Instant Karma

These social entrepreneurs are running successful small businesses and making the world a better place.


Richard Ludlow


academicearth.org


Richard Ludlow believes that “everyone on earth should have access to a world class education.” In January of this year, the 23-year-old Yale grad and social entrepreneur launched Academic Earth, a website that provides access to videos of university lectures and other educational content.


Ludlow came up with the idea for Academic Earth while searching for help understanding a tough concept in his linear algebra class. He came across MIT’s OpenCourseWare that had an entire course from the professor’s actual textbook. Ludlow realized that this was a great resource that not many people knew about.


To Ludlow, social entrepreneurs are people that are going out there and not just walking outside and holding up a sign, but are really doing a lot of team building to accomplish a goal.


“I feel compelled to do something that I feel is making a difference on a large scale,” Ludlow said. “For me to be really motivated by something, I feel like it really needs to make a difference.”


As far as the best part of his experience so far, Ludlow said it’s the response they’ve gotten from users that love the product. “We see people posting on Twitter every day that they can’t believe they can get an education from schools like Yale and Harvard. We also had over a million visits in 77 days. Now, we’re receiving hundreds of thousands of unique visitors per month.”


Academic Earth offers over 1,500 videos from MIT, Stanford, Berkeley, Harvard, Princeton and Yale. They are adding more every day on subjects ranging from entrepreneurship to economics and history to philosophy.


Miranda Magagnini


icestone.biz


When Miranda Magagnini and Peter Strugatz bought a failing company with a viable product, their goal was to create recycled residential and commercial surface materials in an environmentally friendly way. Since IceStone’s founding in 2003, they’ve done so much more.


IceStone’s line of counter tops, flooring, back splashes, and interior wall finishes are made from 100% recycled glass and concrete.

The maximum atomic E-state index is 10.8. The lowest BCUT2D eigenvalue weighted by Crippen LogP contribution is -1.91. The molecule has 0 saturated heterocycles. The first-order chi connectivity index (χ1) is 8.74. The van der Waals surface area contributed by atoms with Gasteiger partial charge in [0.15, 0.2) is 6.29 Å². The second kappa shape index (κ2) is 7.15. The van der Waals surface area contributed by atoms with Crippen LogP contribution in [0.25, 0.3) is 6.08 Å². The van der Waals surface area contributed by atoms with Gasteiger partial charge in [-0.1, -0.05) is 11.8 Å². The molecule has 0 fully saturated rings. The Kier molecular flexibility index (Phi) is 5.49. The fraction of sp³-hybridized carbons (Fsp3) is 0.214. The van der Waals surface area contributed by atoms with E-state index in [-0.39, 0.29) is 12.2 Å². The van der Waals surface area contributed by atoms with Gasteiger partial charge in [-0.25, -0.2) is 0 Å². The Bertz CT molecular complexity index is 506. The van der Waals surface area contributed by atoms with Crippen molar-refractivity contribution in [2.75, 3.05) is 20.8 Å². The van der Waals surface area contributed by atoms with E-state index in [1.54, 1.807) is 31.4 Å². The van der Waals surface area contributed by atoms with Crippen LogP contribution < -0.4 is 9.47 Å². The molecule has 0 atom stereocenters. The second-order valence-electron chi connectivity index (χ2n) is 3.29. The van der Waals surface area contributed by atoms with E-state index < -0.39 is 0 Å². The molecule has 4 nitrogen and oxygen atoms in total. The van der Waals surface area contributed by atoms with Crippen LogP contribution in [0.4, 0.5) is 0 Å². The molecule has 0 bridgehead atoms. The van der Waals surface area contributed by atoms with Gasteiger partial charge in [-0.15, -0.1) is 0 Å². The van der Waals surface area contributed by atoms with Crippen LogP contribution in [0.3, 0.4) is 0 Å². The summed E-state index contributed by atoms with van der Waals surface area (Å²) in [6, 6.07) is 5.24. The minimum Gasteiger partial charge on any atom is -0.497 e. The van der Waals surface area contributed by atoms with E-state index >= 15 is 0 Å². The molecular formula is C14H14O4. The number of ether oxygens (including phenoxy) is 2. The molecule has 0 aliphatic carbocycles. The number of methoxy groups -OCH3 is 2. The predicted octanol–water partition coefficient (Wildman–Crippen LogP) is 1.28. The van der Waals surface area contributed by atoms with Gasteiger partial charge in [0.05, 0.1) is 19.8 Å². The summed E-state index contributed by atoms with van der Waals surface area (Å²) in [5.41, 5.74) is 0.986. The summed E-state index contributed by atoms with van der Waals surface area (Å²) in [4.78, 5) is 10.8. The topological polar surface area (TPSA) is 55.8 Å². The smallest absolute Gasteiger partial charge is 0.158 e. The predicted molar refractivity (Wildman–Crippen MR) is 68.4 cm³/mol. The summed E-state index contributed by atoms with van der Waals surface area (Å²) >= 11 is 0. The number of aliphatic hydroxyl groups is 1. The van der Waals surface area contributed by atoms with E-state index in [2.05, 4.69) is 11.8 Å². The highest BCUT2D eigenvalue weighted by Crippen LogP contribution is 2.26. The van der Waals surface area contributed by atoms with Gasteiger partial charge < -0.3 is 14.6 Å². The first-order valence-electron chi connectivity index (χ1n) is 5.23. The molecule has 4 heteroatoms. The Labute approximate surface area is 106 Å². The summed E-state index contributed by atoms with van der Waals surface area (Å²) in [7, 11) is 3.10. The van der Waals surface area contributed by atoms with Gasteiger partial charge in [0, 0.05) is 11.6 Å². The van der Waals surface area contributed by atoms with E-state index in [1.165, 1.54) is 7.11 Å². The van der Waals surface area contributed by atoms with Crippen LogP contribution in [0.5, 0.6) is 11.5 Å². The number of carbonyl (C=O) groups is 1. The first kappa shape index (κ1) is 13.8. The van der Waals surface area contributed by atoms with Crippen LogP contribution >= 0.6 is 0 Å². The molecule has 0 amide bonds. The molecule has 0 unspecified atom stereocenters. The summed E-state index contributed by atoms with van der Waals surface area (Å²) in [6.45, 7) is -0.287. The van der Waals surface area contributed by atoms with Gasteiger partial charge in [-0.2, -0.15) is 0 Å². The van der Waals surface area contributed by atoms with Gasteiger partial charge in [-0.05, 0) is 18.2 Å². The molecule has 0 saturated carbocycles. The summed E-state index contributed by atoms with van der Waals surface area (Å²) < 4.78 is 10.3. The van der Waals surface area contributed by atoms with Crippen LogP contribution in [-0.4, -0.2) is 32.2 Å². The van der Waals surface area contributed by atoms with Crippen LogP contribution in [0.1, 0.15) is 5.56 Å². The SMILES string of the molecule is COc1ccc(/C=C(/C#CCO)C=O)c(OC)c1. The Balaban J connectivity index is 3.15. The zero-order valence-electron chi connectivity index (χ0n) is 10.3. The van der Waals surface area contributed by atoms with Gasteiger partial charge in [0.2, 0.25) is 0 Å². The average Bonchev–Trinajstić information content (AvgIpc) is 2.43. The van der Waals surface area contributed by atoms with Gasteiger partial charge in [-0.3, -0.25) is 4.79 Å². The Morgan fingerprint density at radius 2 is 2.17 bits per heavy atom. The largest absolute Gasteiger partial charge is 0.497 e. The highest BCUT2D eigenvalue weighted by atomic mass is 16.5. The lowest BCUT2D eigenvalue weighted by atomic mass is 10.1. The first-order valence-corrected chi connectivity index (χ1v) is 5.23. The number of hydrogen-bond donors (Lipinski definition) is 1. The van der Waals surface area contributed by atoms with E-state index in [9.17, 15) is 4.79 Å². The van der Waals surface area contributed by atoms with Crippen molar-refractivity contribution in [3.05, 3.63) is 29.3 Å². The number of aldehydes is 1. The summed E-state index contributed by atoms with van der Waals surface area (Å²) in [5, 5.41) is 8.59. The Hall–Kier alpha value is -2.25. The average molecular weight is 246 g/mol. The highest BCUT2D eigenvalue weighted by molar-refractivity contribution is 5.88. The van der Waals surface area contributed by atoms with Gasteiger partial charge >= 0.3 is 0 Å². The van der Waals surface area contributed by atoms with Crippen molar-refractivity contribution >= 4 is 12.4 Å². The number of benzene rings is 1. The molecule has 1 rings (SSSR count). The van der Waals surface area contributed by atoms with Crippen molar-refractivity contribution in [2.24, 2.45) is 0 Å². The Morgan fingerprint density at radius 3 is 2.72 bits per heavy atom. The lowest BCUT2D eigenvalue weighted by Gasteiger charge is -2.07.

IceStone is the first and only durable surface material in the world to receive McDonough Braungart Design Chemistry (MBDC)’s Cradle to Cradle Gold certification. Cradle to Cradle assesses products on a number of criteria, such as the use of safe and healthy materials, design for material reuse and recycling, efficient use of energy and water throughout production, and instituting strategies for social responsibility.


IceStone makes their manufacturing process, product, and business operations as sustainable as possible including developing a cool, low-emission manufacturing process, using a day lit factory, implementing a grey water recycling system, replacing petroleum-based machine lubricants with soy-based ones and using 100% recycled (post-consumer and post-industrial) glass.


According to Magagnini, IceStone is a triple bottom line company. “We are focused on people, planet and profits—so that we can create a company that is truly sustainable,” she said. “We have deep social policies.”


Also, a large percentage of IceStone employees are Tibetan refugees.


In many regards, Magagnini said, giving back has always been a priority for her. “I attended Brooklyn Friends School and it taught me the Quaker values of community service. And more and more as I have gotten older, giving back is important to model for those coming up behind us who will inherit the earth.”



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